Ways of Seeing: Margaux Williamson’s Painterly Magic Tricks

My favourite measure of a worthy gallery exhibit, or worthy concert performance, or a film just viewed comes a few days later when, should I still be thinking of it, should I not be able to stop thinking of it, I know I have seen or witnessed something important. Stumbled upon a talisman with magic powers, as it were. If it raises more questions, new thoughts and queries I will definitively give it two thumbs, and maybe eight fingers, up. And so it was when I exited Margaux Williamson’s Interiors retrospective of paintings at Museum London, on display until September 18.

But I couldn’t quite put my finger or either two thumbs on just what was so intriguing: was it Williamson’s playful use of multi-perspectives, play of time in a scene, light, the use of colour or the lack thereof…? Was it the lack of people, or the imprint left behind of people having communed, as we did in the Before-times, pre-Covid days…? Was it all of the above?

This is likely the only exhibition I will ever see where I was introduced to the artist beforehand – in a novel. Williamson is a character in Sheila Heti’s How Should a Person Be. In that auto-fictional book, Heti’s young friends ponder what it is to be an artist, or if they even want to be artists. And so it took me by surprise to see such staggering accomplished work ten years after that book; there’s no sense at all of the questioning angst of the young artists, some of whom make an appearance in Williamson’s 2008 film, Teenage Hamlet. The ghosts of those friends seem to hover in much of Interiors.

We can thank curator Jessica Bradley for putting this eye-opening exhibit together, with a judicious catalogue to boot, originally on display at the McMichael Contemporary earlier this year and about to travel to other Canadian galleries. But also Andrew Kear, Senior Curator and Head of Collections and Exhibitions at Museum London, for bringing Interiors into our local purview. Kear considers Williamson one of the most thoughtful painters working in Canada today.

“The exhibition is especially relevant as it communicates the strange sense of isolation many of us have felt over the past two years,” he says, “and, at the same time, rejoices in the simple intimacy of everyday spaces.”

True. But on my second visit, I saw new things in these gorgeous images of what is mostly the quotidian: a living room, bathroom, kitchen, bedroom, a local bar, backyard, subjects and settings that shouldn’t rock our boats too much in other words and… well on this viewing I felt that, on my drive home from the museum, I had just left a different country.

In Williamson’s own words these paintings of muddy browns, grays and blacks — with vivid splashes of colour, she omits – uh, such work causing so much disturbance in one’s cognitive sense of order? How so?

We all know that feeling. Returning from visiting a favourite city, or, a foreign destination, we can feel anew. But, wait. These paintings were made in Toronto, not necessarily the most exciting city and… the subjects are things I’m already — we are all — extremely familiar with. It’s not like I’ve just seen Frank Gehry’s Museum of Pop Culture or the Sistine Chapel for the first time. Just what magic spell did Williamson pull off here? I haven’t been a huge fan of contemporary painting for a host of reasons, but now, I am seeing painting afresh. How so?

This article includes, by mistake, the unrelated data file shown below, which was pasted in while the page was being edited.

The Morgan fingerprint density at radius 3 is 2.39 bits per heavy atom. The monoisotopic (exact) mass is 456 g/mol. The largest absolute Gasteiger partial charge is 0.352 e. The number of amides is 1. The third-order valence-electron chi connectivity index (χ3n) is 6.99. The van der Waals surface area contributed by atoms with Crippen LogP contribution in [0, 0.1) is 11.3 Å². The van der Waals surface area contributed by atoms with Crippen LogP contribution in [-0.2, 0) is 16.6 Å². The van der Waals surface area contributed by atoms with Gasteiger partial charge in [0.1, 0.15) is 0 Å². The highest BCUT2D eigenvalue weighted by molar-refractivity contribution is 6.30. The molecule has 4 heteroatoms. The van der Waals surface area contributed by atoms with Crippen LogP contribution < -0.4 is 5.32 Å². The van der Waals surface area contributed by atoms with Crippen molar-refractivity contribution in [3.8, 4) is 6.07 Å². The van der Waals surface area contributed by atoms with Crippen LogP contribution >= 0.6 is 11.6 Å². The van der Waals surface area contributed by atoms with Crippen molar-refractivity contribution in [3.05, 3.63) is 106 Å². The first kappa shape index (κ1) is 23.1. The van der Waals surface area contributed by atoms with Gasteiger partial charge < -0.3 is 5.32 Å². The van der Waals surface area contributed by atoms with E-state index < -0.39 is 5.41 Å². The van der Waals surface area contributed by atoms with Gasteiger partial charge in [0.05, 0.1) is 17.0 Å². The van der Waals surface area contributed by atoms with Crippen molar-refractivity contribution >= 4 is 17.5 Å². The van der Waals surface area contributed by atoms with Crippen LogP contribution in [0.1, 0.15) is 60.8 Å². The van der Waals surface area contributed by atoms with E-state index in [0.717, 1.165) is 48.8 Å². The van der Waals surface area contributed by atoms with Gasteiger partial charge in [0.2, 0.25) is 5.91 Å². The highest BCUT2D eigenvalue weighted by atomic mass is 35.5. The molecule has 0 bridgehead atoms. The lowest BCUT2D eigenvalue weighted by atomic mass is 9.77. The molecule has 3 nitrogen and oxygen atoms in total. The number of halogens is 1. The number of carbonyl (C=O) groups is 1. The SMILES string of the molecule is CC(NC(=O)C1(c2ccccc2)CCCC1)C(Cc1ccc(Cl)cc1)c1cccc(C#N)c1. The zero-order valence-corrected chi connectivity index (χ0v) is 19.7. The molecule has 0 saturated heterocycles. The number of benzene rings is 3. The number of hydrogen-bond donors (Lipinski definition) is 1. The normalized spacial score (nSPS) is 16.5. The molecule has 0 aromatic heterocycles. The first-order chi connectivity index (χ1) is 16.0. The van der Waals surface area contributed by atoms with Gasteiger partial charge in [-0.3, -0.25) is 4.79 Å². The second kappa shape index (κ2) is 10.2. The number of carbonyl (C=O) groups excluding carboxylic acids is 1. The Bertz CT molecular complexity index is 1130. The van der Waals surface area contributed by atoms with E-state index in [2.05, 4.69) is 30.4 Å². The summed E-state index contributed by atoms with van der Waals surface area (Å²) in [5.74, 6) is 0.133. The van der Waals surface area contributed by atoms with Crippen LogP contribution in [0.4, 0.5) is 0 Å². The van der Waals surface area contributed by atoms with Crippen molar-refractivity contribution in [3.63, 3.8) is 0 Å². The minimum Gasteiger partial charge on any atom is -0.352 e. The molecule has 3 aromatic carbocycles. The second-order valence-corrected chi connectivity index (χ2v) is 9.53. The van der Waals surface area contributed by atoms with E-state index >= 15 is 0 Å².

That’s an understatement: when you enter the gallery with some 30 plus works, your eye, your whole being will be immediately drawn to Fire. Like you are iron, and that is a giant electromagnet. Like that fire is a supernova. Wait. Still not the right simile. A graviton towards a vortex? I forget physics….

Fire, 2021, oil on canvas, 177.8 x 213.4 cm Promised gift of Christine and Andrew W. Dunn McMichael Canadian Art Collection

Question is, how so? And I’m not the only one with this strong a reaction. It’s not just me scratching my head at what Williamson is up to. I ask Seth, Canadian cartoonist extraordinaire, author of Clyde Fans and this year’s recipient of France’s Chevalier des Arts et des Lettres medal – I think we can trust his judgment – what he makes of Williamson’s Interiors show.

“Williamson’s paintings have that inspired quality about them that speaks of mystic revelation. Why is that?” he ponders.

“They are, for the most part, just arrangements of mundane everyday objects? And yet, looking at them one cannot help but feel some layer of “reality” has been peeled back and for a moment another world has been glimpsed. Or more appropriately, this world has been glimpsed. In a brighter, clearer light. Not unlike the simplest classic haiku. Just what is right in front of you. But seen in a flash of lightning.”

Seth and I are on the same page. To find out more, I ask Williamson. I wonder, can she also pull a rabbit out of a hat?

“Ha-ha-ha” she says.

“It’s not my rules, rules of what a painting can allow or not allow. As long as you remember that no one is requiring the laws of seeing. I’m just trying to find the inner logic of the painting.”

There are the large-scale canvases that do command all of your attention, like Fire, Meeting Place or Tree. But why is it I find the very odd and, almost banal, Studio Door, or the petite study Flowers as equals or betters?

Exhibition view of Margaux Williamson: Interiors at Museum London. © Toni Hafkenscheid; Margaux Williamson (born 1976), Bathtub, 2019, oil on canvas, 121.9 x 182.9 cm, Private collection; and Kitchen, 2021, oil on canvas, 160 x 228.6 cm, Collection of Cheryl C. Gottselig QC and Yves Trépanier, Calgary, Alberta